Two days later I had been thinking about the race a lot and thinking what a failure I would feel not to complete an Ironman this year after having a DNF at the end of last year from medical issues. Just as I was starting to have second thoughts, I got an email on my phone – the Ironman wales start list and athlete info. That was it! If the names had been published and were finalised there was no way I was going to get a DNS the year after my first DNF. I would have to complete this race no matter what! Time to change my goals from getting a respectable time to simply just turning up and crossing the finish before cut offs.
We went to Tenby on the Thursday before race weekend to give us a day or two to chill out before the race. By now I had enough time to get used to the idea of not ‘racing’ the event but simply going to Tenby to complete the Epic Ironman course and ‘enjoy’ the experience. The forecast leading up to the event was terrible, high winds and torrential rain, however as the days ticked by the forecast slightly improved and I think we had the worst rain on the day before when I went for my final short swim/bike/run session and got absolutely soaked through for an hour.
Being as Tenby is literally taken over by athletes and spectators for the week or Ironman the only taxi we could to the race venue from the campsite was at 4:40 in the morning, so this meant a 3:30 alarm to get up and prepared for the big day.
Heading into Tenby I felt relaxed but excited, I’m lucky not to suffer race nerves until the last 2 minutes waiting for the gun. We got to transition 15mins before it even opened, not a bad thing being as that with bike issues at Austria last year I needed every minute possible in transition to fix the bike before running to the start line with only minutes to spare.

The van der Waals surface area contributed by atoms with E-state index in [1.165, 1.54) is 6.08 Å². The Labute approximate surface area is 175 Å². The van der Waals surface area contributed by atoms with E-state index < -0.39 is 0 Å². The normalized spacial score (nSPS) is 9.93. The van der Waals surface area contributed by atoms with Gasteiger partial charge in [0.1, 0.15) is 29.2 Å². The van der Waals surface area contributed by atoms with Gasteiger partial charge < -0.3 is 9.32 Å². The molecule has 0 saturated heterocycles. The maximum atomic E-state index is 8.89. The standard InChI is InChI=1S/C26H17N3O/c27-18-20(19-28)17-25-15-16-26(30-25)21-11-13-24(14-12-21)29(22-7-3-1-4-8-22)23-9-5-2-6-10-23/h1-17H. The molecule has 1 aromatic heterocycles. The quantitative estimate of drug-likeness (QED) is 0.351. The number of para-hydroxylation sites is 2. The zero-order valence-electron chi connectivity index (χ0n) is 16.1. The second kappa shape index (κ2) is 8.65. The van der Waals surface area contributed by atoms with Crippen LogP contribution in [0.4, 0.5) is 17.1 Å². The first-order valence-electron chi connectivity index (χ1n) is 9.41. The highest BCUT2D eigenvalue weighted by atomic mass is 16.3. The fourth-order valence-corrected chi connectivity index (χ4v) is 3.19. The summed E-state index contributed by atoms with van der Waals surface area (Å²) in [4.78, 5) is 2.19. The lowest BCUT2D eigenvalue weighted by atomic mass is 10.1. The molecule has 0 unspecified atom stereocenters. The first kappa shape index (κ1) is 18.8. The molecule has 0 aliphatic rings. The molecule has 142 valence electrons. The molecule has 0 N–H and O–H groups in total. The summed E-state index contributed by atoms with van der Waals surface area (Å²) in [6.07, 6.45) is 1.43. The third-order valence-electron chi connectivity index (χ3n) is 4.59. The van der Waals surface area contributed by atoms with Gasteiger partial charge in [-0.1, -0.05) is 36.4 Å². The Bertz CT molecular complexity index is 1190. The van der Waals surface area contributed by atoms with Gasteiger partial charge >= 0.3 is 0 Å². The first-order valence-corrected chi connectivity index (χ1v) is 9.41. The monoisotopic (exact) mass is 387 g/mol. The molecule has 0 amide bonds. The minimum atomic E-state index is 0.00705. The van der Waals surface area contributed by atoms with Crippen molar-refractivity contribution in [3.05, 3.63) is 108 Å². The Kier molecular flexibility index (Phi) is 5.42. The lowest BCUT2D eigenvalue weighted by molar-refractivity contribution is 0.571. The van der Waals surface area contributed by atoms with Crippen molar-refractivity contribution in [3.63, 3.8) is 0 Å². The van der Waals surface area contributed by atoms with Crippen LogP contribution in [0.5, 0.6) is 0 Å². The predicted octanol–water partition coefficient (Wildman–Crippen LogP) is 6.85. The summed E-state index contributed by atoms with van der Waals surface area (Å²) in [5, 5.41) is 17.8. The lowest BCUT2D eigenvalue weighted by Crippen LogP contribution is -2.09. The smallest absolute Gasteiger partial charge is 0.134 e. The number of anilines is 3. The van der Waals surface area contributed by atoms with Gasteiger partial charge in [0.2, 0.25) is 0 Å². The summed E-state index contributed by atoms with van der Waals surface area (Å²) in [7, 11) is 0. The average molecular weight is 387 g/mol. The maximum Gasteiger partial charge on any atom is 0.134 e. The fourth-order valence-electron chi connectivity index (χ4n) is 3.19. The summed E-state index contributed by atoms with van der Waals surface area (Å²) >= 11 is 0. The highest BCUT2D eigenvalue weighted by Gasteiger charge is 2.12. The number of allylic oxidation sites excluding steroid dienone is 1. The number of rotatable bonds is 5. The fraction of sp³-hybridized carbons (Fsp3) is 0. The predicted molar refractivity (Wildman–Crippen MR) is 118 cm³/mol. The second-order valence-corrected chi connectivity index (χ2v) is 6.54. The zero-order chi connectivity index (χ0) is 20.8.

All racked up and ready we walked over the beach where the start is and decided to stop in a café for a coffee whilst the sun started to slowly rise and light up Tenby. At around 6:30 we walked down to the beach and got set for the rolling swim start. I put myself in the 1:15 time slot as having previously done 1:07 but having the best year I thought this was optimistic.
The Swim (1:21 – 10th in AG)
The swim was amazing. I have fallen in love with sea swimming. The course is 2 laps with an Australian exit on the beach where you get out, run along the beach for around 100m then jump back in for lap 2. The first lap was fairly flat until the first turn buoy then it got a bit bouncy. The swell on the water meant more often than not when you sighted all you could see was the water in front of you, every so often I would sight on the crest of the swell and get an amazing view of everything around me. All in all thought this made sighting difficult but looking at my gps I think I did ok.
Wales is famous for the having the longest transition ever, you actually leave trainers at the end of the beach and take your wetsuit off and put trainers on to run into the T1. I took my time to soak up the atmosphere, there are thousands of spectators lining the streets and cheering you along the 1km run to transition.
Bike (7:44 Still 10th in AG)
The bike course in Wales is amazing, one long lap which is fairly fast and rolling with a couple of hills, then 2 laps of a very hilly course. Even at rural isolated stretches of the course there is great support with farmers families sitting outside the gates of fields to cheer and support, there is even one couple sat in sofa held aloft on a forklift tractor. Having done Bolton and Austria races I have say Wales is my favorite for support and scenery on course, I think only a race in Scotland would top it (Celtman already on the race list)!